Edinburgh charity worker jailed for child abuse in Albania set to be released
An Edinburgh charity worker jailed for child abuse in Albania is set to walk free from prison this week – years after abuse victims admitted they had been forced to fabricate evidence against him.
David Brown will be released on Friday, May 7 according to his lawyer Gjystina Golloshi.
He was sent to prison for 20 years for the abuse of boys at the His Children orphanage in Tirana, which was raided by police in 2006.
Ms Golloshi said the 69-year-old is still bidding to have his name fully cleared in Albania, with an appeal process ongoing. He has always protested his innocence, and has always had the support of campaigners from across the world along with church figures and many of the boys he set out to help.
His release comes after two of his accusers, residents at his orphanage, admitted to lying in their testimony because police and a psychologist pressured them into making false statements.
He was then expected to be released in 2019 when his application for freedom was supported by prison officials.
However these hopes were dashed when a judge in Tirana refused his parole plea on grounds he “does not admit the crime for which he has been sentenced and, for that reason, he doesn’t show repentance”.
Ms Golloshi says he’ll now be granted his freedom, with the appeal referred to the highest court of Albania. The appeal focuses on the statements of the two boys who say Brown did not abuse them.
She said: “Now the case is in the higher court of Albania. Still waiting.
Brown travelled to Albania in 2000 to help refugees crossing the border to escape the war in Kosovo. The following year he opened an orphanage named His Children.
Prior to moving to Albania he worked with children for 35-years in Scotland, and spent time as the chairman of the Children’s Panel.
Scots charity worker jailed for child abuse set to be freed after 11 years as accusers admit they lied in court
A charity worker serving 20 years for child abuse in Albania is set to be freed after both of his accusers admitted they were forced to tell lies in court.
David Brown, from Edinburgh, has already served 11 years behind bars after being convicted by the testimonies of two boys who were residents in a home he ran for troubled children.
But the boys, now aged 18 and 22, have come forward to say they lied because police and a psychologist pressured them into making false allegations.
Both accusers told the Sunday Mail they are ready to admit their original lies in court – a move which will lead to Brown’s freedom.
UK Police Withheld Details of Sex Abuse at Orphanage from Albanian Authorities
British police helped cover up a horrific sex abuse scandal at a Christian missionary orphanage in Albania
Senior officers agreed to keep details of abuse secret from their counterparts in Albania after the British director of the orphanage, David Brown, from Edinburgh persuaded them that while children had been sexually abused in his care, he had played no part in it.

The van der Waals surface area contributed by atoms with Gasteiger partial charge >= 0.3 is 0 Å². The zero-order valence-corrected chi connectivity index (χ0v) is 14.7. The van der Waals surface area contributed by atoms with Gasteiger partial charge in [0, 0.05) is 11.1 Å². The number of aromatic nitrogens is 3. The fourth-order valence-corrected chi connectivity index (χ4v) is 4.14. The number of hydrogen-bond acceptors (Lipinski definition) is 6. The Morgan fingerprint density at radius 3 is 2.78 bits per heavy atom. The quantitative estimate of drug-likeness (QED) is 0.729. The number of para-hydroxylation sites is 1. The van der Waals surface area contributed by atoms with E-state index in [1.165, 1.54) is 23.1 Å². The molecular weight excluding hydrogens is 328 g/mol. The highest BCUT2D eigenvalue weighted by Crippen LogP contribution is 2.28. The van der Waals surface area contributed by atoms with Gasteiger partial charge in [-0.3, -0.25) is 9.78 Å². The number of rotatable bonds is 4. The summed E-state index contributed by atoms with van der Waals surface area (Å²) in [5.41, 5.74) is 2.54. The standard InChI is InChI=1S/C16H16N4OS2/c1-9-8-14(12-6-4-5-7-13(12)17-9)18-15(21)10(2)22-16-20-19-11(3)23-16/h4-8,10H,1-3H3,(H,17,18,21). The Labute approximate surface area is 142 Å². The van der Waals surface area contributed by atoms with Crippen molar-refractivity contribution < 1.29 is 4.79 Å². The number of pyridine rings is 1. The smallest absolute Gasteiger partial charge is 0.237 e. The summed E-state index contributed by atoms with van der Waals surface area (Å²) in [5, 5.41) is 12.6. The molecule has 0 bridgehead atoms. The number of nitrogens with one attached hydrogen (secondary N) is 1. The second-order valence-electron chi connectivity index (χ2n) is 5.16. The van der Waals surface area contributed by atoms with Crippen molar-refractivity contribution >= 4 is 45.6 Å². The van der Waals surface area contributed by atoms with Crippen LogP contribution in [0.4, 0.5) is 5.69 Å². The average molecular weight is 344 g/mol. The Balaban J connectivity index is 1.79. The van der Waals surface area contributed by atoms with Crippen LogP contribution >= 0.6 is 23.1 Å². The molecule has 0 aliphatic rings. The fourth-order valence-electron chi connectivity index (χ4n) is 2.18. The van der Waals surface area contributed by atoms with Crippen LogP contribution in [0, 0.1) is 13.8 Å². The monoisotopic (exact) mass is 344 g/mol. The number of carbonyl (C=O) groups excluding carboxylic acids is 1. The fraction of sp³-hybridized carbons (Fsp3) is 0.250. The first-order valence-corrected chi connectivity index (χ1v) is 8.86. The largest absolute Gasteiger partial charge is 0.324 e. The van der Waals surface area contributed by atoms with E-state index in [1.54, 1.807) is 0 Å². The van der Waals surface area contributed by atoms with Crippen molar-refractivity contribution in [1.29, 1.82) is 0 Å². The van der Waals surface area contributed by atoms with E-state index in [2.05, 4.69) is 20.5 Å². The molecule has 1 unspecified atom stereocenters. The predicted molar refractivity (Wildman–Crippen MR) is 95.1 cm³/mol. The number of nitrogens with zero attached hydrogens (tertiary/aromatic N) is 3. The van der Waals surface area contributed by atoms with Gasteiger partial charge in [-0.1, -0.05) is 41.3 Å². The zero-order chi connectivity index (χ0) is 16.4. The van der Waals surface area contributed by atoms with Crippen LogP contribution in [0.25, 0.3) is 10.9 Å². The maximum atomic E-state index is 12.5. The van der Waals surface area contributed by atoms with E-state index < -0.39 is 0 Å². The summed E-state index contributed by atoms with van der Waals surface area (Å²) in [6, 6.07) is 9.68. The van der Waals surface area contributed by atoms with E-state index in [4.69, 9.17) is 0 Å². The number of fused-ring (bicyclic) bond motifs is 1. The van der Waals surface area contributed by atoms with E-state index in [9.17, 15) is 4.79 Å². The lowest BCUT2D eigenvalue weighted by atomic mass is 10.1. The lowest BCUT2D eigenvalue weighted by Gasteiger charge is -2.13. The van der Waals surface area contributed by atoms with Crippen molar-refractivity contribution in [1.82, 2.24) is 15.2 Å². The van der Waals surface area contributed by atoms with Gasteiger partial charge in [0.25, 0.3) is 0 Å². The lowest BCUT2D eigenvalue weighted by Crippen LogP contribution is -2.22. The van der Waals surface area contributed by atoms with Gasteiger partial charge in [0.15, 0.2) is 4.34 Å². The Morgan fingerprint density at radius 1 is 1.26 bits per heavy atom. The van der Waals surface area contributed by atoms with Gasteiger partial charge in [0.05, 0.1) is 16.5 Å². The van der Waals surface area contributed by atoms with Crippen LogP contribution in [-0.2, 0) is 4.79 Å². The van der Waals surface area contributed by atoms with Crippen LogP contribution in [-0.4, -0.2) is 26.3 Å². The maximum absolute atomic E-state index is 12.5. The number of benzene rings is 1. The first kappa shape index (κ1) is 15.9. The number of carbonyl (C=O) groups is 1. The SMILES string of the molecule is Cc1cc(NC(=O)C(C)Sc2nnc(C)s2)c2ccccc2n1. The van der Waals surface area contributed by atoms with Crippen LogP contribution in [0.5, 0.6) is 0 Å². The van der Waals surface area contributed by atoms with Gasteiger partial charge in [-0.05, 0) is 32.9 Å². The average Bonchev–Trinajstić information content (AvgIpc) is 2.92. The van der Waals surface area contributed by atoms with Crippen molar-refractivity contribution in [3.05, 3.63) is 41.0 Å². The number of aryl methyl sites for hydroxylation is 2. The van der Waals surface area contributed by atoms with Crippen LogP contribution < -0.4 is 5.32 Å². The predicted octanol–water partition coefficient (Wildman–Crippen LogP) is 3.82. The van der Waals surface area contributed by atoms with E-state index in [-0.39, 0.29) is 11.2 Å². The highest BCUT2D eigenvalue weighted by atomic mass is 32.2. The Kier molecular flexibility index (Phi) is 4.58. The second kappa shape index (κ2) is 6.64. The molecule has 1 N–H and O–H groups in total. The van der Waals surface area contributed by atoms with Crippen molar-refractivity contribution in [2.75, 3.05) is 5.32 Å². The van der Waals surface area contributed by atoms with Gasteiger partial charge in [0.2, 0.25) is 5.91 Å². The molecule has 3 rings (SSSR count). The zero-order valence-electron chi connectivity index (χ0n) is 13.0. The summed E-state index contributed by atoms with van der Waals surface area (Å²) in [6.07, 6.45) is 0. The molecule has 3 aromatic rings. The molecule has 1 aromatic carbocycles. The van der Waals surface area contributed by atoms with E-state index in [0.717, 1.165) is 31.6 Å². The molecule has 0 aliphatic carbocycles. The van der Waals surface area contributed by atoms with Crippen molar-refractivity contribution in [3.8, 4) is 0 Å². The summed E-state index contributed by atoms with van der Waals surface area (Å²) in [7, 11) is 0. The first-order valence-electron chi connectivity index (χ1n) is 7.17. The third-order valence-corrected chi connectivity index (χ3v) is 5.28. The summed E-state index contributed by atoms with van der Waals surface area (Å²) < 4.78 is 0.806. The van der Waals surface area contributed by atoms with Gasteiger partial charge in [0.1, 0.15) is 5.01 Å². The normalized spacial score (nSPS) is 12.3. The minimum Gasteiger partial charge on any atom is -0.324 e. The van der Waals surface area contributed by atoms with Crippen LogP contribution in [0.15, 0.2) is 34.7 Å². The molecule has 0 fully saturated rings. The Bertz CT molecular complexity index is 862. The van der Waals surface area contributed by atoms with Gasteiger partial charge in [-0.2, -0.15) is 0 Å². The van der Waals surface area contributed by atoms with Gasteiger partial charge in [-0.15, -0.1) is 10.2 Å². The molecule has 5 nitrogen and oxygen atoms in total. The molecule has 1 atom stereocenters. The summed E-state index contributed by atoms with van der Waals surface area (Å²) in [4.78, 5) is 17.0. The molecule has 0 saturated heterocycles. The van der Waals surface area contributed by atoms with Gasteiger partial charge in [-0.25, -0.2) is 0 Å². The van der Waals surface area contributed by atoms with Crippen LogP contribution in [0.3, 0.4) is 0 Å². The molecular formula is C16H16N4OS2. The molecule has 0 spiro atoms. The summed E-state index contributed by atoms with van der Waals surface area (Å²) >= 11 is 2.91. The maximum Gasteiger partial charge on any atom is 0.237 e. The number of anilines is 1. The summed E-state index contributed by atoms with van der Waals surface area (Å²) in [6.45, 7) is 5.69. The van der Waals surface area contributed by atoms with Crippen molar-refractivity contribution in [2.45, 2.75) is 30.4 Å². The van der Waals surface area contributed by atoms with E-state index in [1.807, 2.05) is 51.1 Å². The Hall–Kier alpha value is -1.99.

Brown, 57, an evangelical charity worker who founded the His Children orphanage seven years ago, was yesterday found guilty of “sexual relations” with minors.
Sentencing him to 20 years in a maximum-security jail in Albania, Judge Gerti Hoxha said the home had been used as “camouflage” for sexual abuse. He hoped the sentence would serve as a warning to other pedophiles.
Looking unstable on his feet, Brown was escorted from the courtroom.
Two other British helpers at the orphanage remain on trial for their alleged part in the abuse. Dino Christodoulou, 45, a social therapy nurse from Blackburn in Lancashire, and Robin Arnold, 56, a salesman from Cromer in Norfolk, were extradited to Albania from Britain in May. Brown’s shelter cared for 40 abandoned children and babies. It was raided by Albanian police in May 2006. Ten children, aged between four and 13, told Albanian police they had been sexually abused by Brown and the two Britons. In some cases the children claim to have been bound to a balcony, gagged and raped.
But an investigation has revealed that Britain’s National Criminal Intelligence Service (NCIS) received details about abuse at the home 18 months earlier, in December 2004, and failed to tell their Albanian counterparts.
Brown gave members of NCIS, stationed in the region to fight organised crime, harrowing accounts of abuse suffered by boys at his home, but denied he was involved. Taking his word, officers decided not to inform Albanian police about the abuse.
Before speaking to the detectives, Brown sought advice from his friend Alan Moir, a retired police superintendent from Inverness. Moir, 64, who supported the running of the home, convened a meeting at a hotel in the capital with officers from NCIS. At that meeting Brown claimed that Christodoulou, whom he had allowed to return to Blackburn, had sexually abused the children behind his back. He did not say anything about Arnold’s alleged involvement and claimed to have had no prior knowledge that children were being harmed.